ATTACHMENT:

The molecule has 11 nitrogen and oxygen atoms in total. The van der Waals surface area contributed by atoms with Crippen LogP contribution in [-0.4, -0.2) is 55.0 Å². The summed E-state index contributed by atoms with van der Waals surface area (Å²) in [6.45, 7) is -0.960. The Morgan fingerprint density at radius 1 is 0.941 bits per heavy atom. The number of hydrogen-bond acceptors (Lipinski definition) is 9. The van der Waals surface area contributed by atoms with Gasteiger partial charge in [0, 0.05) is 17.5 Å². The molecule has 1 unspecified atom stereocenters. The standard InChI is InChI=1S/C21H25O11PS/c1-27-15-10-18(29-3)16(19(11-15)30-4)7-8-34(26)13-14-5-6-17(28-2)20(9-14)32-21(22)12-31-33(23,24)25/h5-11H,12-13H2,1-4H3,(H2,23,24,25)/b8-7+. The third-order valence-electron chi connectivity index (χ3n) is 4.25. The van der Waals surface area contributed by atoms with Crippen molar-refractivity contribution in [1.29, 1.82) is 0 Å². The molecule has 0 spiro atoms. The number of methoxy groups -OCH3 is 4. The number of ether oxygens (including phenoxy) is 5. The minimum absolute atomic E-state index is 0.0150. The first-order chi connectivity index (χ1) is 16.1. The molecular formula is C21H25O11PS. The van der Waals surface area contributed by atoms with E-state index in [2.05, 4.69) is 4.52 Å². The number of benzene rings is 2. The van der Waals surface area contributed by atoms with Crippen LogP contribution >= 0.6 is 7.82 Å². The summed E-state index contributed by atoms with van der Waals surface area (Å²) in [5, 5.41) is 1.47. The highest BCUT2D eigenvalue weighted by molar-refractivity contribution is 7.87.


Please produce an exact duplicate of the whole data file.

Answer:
The molecule has 11 nitrogen and oxygen atoms in total. The van der Waals surface area contributed by atoms with Crippen LogP contribution in [-0.4, -0.2) is 55.0 Å². The summed E-state index contributed by atoms with van der Waals surface area (Å²) in [6.45, 7) is -0.960. The Morgan fingerprint density at radius 1 is 0.941 bits per heavy atom. The number of hydrogen-bond acceptors (Lipinski definition) is 9. The van der Waals surface area contributed by atoms with Gasteiger partial charge in [0, 0.05) is 17.5 Å². The molecule has 1 unspecified atom stereocenters. The standard InChI is InChI=1S/C21H25O11PS/c1-27-15-10-18(29-3)16(19(11-15)30-4)7-8-34(26)13-14-5-6-17(28-2)20(9-14)32-21(22)12-31-33(23,24)25/h5-11H,12-13H2,1-4H3,(H2,23,24,25)/b8-7+. The third-order valence-electron chi connectivity index (χ3n) is 4.25. The van der Waals surface area contributed by atoms with Crippen molar-refractivity contribution in [1.29, 1.82) is 0 Å². The molecule has 0 spiro atoms. The number of methoxy groups -OCH3 is 4. The number of ether oxygens (including phenoxy) is 5. The minimum absolute atomic E-state index is 0.0150. The first-order chi connectivity index (χ1) is 16.1. The molecular formula is C21H25O11PS. The van der Waals surface area contributed by atoms with E-state index in [2.05, 4.69) is 4.52 Å². The number of benzene rings is 2. The van der Waals surface area contributed by atoms with Crippen LogP contribution >= 0.6 is 7.82 Å². The summed E-state index contributed by atoms with van der Waals surface area (Å²) in [5, 5.41) is 1.47. The highest BCUT2D eigenvalue weighted by molar-refractivity contribution is 7.87.